In Memphis, CEO Jason Levien, 40, took control of personnel decisions last season. He parted ways with Hollins and promoted Joerger. Last summer, Orlando chose Rob Hennigan, 31, as GM to consummate a trade for Dwight Howard and reshape the team. Hennigan hired first-time coach Jacque Vaughn. Hennigan’s former boss is Oklahoma City general manager Sam Presti, who was also 30 when he took charge of the then-Seattle SuperSonics. Presti hired first-time coach Scott Brooks to lead the Thunder.

In Dallas, owner Mark Cuban and president of basketball operations Donnie Nelson, the longtime Mavericks decision-makers, surprisingly hired Gerrson Rosas, 35, away from Daryl Morey‘s front office with the Houston Rockets to serve as general manager.

Major League Baseball first embraced the analytics movement so prevalent in today’s NBA, and also seems to have cracked the door for the NBA’s front-office youth movement. The Boston Red Sox made then-28-year-old Theo Epstein the youngest GM in baseball history. Epstein built a powerhouse that ended the infamous “Curse of the Bambino” with two World Series titles. The Texas Rangers soon hired Jon Daniels, who was also 28 when he took control. During his tenure, the Rangers made both of the franchise’s World Series appearances.

The old-school GM played the game and then moved “upstairs.” As precision dollar allotment continues to play a larger role in overall player evaluation, the position is trending toward sharp, young minds, students of the game who never actually played in the NBA, and were only learning how to read when Lakers GM Mitch Kupchak was in his prime.

Blogtable: Teams On The Downfall




Each week, we’ll ask our stable of scribes to weigh in on the three most important NBA topics of the day — and then give you a chance to step on the scale, too, in the comments below.


Surprise Teams | Teams Likely to Fall | Rookie Coaches


Which team is set up for the biggest fall next season?

Steve Aschburner, NBA.com: However many victories people expect the Denver Nuggets to cough back from their total of 57 last season, I think it will be more. Matching last year’s ensemble-driven performance was going to be tough enough with their core of Andre Iguodala on the court, George Karl on the bench and Masai Ujiri in the front office. That Musketeers stuff is hard in a star-driven league. Now, with a rookie head coach (Brian Shaw), a personnel dip defensively (losing Corey Brewer and Kosta Koufos), Danilo Gallinari‘s recovery and mercenary/journeyman summer additions (Nate Robinson, J.J. Hickson, Randy Foye), I think the Nuggets’ slide well into the lottery.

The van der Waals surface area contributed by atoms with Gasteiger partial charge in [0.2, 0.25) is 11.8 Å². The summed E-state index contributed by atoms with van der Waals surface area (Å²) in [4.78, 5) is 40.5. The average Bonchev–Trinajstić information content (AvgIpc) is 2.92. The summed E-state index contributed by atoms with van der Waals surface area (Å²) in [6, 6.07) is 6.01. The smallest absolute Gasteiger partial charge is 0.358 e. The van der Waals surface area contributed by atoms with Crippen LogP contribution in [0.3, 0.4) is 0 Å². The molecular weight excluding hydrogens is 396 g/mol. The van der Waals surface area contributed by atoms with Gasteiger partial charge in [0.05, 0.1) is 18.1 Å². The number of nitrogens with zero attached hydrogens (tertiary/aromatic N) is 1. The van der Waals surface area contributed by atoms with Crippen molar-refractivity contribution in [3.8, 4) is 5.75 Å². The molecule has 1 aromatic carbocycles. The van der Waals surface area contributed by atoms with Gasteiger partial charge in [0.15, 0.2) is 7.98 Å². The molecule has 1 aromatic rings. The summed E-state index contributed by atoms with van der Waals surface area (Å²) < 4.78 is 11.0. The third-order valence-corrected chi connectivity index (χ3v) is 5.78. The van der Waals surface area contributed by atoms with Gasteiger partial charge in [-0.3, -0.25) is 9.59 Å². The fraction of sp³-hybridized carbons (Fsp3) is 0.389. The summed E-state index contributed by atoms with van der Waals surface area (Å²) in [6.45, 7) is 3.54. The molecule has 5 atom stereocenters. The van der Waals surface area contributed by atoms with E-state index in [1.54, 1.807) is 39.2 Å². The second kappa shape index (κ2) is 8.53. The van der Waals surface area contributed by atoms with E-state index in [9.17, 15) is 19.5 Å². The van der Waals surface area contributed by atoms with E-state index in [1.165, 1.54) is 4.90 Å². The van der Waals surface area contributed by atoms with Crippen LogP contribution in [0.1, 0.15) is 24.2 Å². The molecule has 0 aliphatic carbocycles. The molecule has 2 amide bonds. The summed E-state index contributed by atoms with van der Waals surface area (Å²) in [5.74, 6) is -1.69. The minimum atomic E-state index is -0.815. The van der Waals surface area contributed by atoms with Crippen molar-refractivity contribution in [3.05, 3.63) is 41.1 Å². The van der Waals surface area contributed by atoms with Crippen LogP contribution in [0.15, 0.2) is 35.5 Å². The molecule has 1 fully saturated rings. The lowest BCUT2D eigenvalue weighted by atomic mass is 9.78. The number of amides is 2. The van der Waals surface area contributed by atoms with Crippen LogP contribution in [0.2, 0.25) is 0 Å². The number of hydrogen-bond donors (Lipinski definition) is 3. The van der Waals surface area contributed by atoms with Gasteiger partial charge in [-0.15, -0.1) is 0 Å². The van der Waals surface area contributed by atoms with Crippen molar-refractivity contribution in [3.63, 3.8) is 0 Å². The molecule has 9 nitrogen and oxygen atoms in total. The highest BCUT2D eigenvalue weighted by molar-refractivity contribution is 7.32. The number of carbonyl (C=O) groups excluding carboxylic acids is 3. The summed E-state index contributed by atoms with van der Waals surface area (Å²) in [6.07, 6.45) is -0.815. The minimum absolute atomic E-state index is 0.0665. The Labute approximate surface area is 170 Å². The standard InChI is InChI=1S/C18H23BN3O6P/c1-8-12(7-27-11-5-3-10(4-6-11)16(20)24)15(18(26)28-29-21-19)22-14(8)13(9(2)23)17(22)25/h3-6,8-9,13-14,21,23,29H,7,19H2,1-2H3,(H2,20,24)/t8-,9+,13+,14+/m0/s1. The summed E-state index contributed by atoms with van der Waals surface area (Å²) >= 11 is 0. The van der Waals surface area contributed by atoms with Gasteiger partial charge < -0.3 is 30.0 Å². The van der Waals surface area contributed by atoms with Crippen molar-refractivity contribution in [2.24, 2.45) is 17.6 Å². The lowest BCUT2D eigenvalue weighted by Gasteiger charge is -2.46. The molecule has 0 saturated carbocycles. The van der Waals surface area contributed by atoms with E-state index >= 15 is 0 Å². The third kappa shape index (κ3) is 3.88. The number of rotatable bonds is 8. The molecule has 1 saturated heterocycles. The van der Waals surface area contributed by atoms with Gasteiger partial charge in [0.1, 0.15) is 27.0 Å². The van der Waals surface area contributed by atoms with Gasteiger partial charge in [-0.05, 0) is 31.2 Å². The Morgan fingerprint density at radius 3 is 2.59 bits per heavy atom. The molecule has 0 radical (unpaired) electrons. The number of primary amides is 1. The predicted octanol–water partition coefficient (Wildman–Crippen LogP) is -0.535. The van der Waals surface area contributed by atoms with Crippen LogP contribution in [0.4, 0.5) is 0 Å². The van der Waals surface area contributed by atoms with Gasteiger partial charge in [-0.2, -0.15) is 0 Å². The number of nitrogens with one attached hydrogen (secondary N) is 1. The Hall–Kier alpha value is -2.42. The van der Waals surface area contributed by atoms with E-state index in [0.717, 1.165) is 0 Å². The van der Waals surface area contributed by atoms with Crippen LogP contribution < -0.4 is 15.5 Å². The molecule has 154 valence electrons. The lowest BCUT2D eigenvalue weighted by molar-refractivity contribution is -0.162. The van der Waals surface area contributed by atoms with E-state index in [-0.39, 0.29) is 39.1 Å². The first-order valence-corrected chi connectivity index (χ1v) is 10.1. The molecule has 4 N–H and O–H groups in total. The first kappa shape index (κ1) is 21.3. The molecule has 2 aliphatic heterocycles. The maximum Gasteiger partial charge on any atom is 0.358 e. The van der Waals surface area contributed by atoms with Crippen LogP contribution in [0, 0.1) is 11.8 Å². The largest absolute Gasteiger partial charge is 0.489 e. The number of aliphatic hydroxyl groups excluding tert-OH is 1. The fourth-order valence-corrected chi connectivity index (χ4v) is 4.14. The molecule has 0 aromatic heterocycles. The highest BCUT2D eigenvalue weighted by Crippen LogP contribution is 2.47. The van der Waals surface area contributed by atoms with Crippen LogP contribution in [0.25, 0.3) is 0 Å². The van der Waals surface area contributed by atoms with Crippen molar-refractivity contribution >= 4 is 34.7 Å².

Rookie head coach Brian Shaw has a lot of work to do in Denver.

Brian Shaw will have a lot of work to do in Denver.

Fran Blinebury, NBA.com: Oh, let’s take a 57-win team and blow it up.  Mission accomplished by Nuggets ownership. The expected slippage with the departure of Karl, Ujiri and Iguodala could turn into an avalanche of defeat and disappointment.

Jeff Caplan, NBA.com: The Grizzlies keep coming back to me as a team that could easily slip, a team that let go of the coach that built the program, a team that still hasn’t addressed its glaring need for shooting, although signing an injury-prone Mike Miller and being in talks with Mo Williams is progress. However, the team I can’t help believe will ride the biggest, most disappointing slide is the New York Knicks. The brains on the floor, Jason Kidd, is coaching in Brooklyn. Aging, injury-prone players abound. The No. 2 seed last season couldn’t get past Indiana in the second round and the Pacers, along with the Bulls and Nets (heck, maybe even Atlanta with a new coach and key personnel changes) will all be improved. At best the Knicks are a No. 5 seed in the top-heavy East and any championship talk that wafted through Madison Square Garden last season will likely heat up again just a short subway ride away.

Scott Howard-Cooper, NBA.com: Utah. As much as it pains me as a long-time Jazz proponent, this season could be a harder fall than a fall from playoff contention. They are much thinner than before and now need Derrick Favors, Gordon Hayward, Trey Burke, Enes Kanter and Alec Burks to play big.

John Schuhmann, NBA.com: Don’t be shocked if Denver goes from the 3 seed to the lottery. It’s difficult to predict exactly what they’ll do, because Shaw will be a very different coach than Karl, but their defense (which ranked 11th last season) will certainly take a big step backward with the departure of Iguodala. Kosta Koufos was more important to that team than most people realize, and they’ll miss Gallinari’s shooting as he recovers from ACL surgery.

Sekou Smith, NBA.com: The Philadelphia 76ers don’t even have a coach yet. They should be the runaway winners here, especially when you consider the fact that there isn’t a tougher crowd to deal with anywhere than Philadelphia sports fans. Most of the pessimists believe they are headed for an awfully tough season with this latest rebuilding adventure. It could be even worse that any of us imagined if they don’t find the right coach to lead this mismatched bunch. New general manager Sam Hinkie has stripped the roster down and is going full-blown rebuild without the one player (All-Star point guard Jrue Holiday, who was traded to New Orleans) who gave this crew a little spark last season. As my main man Bubba Sparxxx said years ago, this could get UGLY!